In the 1700s, as Florida’s Indigenous tribes were displaced, the forebears of the Miccosukee and Seminole descended along the southwestern Gulf Coast. They soon began working with Hispanic and Indigenous fishermen from various Spanish colonies, who had seasonal operations along the barrier islands. Eventually these seasonal operations became prolific year-round fisheries and communities, incorporating the fishing practices previously learned from the 6,000-year-old Calusa culture. Their productive estuarine fisheries were called ranchos, which served the same significant commercial and cultural function that the deerskin trade did for their contemporaries. The author, David Rahahe-tih Webb, is adding to our understanding of the ranchos, writing from the perspective of a descendant. His direct ancestor, Juan Montes de Oca and his family, belonged to the Spanish Seminole rancho communities.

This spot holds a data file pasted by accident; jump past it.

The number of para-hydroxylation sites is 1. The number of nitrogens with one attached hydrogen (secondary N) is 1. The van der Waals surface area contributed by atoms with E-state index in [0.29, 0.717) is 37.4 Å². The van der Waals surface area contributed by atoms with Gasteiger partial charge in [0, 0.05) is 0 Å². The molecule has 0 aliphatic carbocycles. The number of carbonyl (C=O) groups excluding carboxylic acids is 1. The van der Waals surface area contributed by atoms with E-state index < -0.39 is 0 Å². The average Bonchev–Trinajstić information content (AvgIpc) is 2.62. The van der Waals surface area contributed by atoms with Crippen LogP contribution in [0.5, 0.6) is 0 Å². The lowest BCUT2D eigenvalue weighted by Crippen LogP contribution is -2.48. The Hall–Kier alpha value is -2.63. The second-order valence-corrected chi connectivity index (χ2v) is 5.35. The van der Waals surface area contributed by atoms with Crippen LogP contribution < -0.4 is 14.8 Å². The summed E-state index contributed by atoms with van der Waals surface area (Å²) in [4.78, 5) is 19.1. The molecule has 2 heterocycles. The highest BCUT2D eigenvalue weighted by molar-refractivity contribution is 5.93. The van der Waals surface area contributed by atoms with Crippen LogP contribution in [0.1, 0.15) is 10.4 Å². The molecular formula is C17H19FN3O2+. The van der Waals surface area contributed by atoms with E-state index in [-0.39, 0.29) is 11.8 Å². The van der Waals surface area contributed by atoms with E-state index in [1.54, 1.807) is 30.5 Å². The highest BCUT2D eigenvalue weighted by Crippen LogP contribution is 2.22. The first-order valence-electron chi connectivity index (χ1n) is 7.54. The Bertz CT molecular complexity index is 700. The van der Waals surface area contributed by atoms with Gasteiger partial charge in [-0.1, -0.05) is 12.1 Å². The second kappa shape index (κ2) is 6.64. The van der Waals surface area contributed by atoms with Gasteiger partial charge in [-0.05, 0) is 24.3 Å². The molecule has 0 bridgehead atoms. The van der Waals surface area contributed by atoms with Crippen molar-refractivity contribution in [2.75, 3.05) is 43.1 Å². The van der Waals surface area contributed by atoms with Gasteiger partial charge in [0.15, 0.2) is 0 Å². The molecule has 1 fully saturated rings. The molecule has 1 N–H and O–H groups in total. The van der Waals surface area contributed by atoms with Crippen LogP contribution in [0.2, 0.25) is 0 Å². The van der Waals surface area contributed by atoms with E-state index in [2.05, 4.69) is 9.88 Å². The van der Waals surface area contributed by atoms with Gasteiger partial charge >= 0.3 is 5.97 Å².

Shop To Support
100% of the profits supports the J.N. "Ding" Darling National Wildlife Refuge